And as I explained, whether its 'Native' 4k or not, you will need HDMI2.1 to output at 4k. The console can and will upscale to 4k so you are STILL sending a 4k image that STILL needs HDMI2.1 to send to your TV. 4k reconstruction can ALSO be used (like 4K Chequerboard) which is STILL a 4k image and STILL needs HDMI2.1. Games could also have 1800p or even target 100fps and you will still NEED HDMI 2.1.
Regardless - without HDMI2.1, you are using Limited colour at 4k/60 HDR, cannot do ANY frame rate at 4k above 60fps and with VRR, they don't have to lock to 120fps, they can lock to 90fps, lock to 100fps - VRR will sync the TV to the refresh rate so you get the 'benefits' of higher frame rates without Screen Tear or Judder because your TV is out of sync with the games Frame Rate. VRR is really a HDMI 2.1 feature and works for games running at 45fps up to 120fps.
Devs may well be hitting 1440/120 now - but with more understanding of the hardware, better and more streamlined engines etc, they could hit 1800p, maybe even 4k - especially with VRS. Using CB rendering, they could offer 4k/120 too so you will still need HDMI.2.1. With CB rendering, they are only rendering half the frame size every frame and using old frames to construct a 4k image - a little more costly than 1440p but 'cheaper' than native 4k but STILL NEED a HDMI2.1 enabled TV.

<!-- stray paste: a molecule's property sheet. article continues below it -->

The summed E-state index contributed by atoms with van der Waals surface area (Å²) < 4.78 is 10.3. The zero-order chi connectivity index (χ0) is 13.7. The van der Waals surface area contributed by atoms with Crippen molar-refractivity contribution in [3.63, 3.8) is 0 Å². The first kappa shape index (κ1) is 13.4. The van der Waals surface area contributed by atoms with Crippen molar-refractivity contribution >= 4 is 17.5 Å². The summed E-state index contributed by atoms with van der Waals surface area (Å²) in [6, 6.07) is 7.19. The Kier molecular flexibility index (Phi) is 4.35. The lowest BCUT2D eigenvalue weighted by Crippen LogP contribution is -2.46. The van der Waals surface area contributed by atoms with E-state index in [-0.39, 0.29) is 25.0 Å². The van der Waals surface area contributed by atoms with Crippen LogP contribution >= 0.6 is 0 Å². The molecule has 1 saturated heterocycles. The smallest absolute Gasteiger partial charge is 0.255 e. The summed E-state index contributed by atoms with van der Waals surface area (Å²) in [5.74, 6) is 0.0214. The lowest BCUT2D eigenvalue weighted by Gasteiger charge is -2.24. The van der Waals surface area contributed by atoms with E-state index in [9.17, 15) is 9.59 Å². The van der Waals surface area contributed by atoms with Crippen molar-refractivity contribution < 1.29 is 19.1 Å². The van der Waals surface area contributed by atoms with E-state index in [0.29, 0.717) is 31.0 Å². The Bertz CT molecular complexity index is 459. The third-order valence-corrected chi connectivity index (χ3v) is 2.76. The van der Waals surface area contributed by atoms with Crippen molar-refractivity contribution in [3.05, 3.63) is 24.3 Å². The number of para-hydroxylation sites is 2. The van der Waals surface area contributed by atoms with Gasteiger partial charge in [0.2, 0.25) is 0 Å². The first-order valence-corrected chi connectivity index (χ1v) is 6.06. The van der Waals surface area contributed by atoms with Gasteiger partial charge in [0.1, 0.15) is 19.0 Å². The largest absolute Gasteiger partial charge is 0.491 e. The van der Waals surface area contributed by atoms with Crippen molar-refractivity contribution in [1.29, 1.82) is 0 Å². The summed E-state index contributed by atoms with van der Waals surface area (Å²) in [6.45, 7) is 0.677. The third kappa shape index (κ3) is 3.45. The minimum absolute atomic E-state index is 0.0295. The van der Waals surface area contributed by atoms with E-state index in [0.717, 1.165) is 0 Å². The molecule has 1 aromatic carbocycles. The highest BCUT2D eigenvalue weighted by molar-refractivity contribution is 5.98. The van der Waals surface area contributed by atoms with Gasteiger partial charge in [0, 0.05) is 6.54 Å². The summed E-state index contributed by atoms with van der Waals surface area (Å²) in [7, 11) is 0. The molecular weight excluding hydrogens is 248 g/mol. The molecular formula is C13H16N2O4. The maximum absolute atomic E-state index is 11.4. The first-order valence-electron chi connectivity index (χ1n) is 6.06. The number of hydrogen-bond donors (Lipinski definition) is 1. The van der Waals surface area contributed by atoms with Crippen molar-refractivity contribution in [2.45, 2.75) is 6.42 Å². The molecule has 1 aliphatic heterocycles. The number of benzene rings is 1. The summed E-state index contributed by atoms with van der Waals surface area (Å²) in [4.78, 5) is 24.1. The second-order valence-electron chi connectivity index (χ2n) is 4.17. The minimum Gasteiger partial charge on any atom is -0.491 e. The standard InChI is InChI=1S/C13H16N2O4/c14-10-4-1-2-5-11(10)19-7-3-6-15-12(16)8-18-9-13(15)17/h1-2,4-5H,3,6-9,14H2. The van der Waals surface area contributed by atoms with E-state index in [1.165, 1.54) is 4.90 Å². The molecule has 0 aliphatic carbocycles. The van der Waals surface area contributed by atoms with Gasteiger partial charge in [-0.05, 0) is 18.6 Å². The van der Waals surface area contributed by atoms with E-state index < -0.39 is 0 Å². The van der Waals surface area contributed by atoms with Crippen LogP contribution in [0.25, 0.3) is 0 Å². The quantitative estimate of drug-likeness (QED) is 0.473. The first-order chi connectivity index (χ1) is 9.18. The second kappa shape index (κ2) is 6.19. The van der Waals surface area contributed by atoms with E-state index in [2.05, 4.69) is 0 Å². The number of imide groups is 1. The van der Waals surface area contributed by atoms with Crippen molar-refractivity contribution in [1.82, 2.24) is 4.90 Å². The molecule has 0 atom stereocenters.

Point is, it doesn't matter what the console actually renders 'per' frame, its what the console sends to the TV that 'matters' and the Console will send a 4k/120 image BUT only if you have HDMI2.1 and that's NOT the only benefit of HDMI2.1 the TV offers either...
EDIT: and you also need to find a TV with 120hz panel to get 120fps regardless and the vast majority are built with 60hz as that is what the most they will be used for. Very few (if any) TV's will accept 120hz at all - even if in theory, HDMI 2.0 is enough for 1080 or even 1440 at 120fps. The TV is not built or able to accept more than 60fps and have to look to PC monitors instead.
I’m not a tech person so I have no clue what that long post was going on about, but I guess the gist of it is if you want the best of the best connection and display, get one with hdmi2.1 as it’s the only option if you want to utilise every supported resolution and feature of the new machines.
I’m happy to pay less money and I’ll still have a fantastic experience gaming with the new machines, I’m currently playing on a budget 46” 1080p set with the Xbox even though there’s a 58” 4K hdr tele in the lounge that I could use for games, I’m well used to being behind the curve with tech. I’d be quite happy to buy a second hand OLED or whatever, some tv from a couple of years ago that got rave reviews that I could pick up for a stupendous price.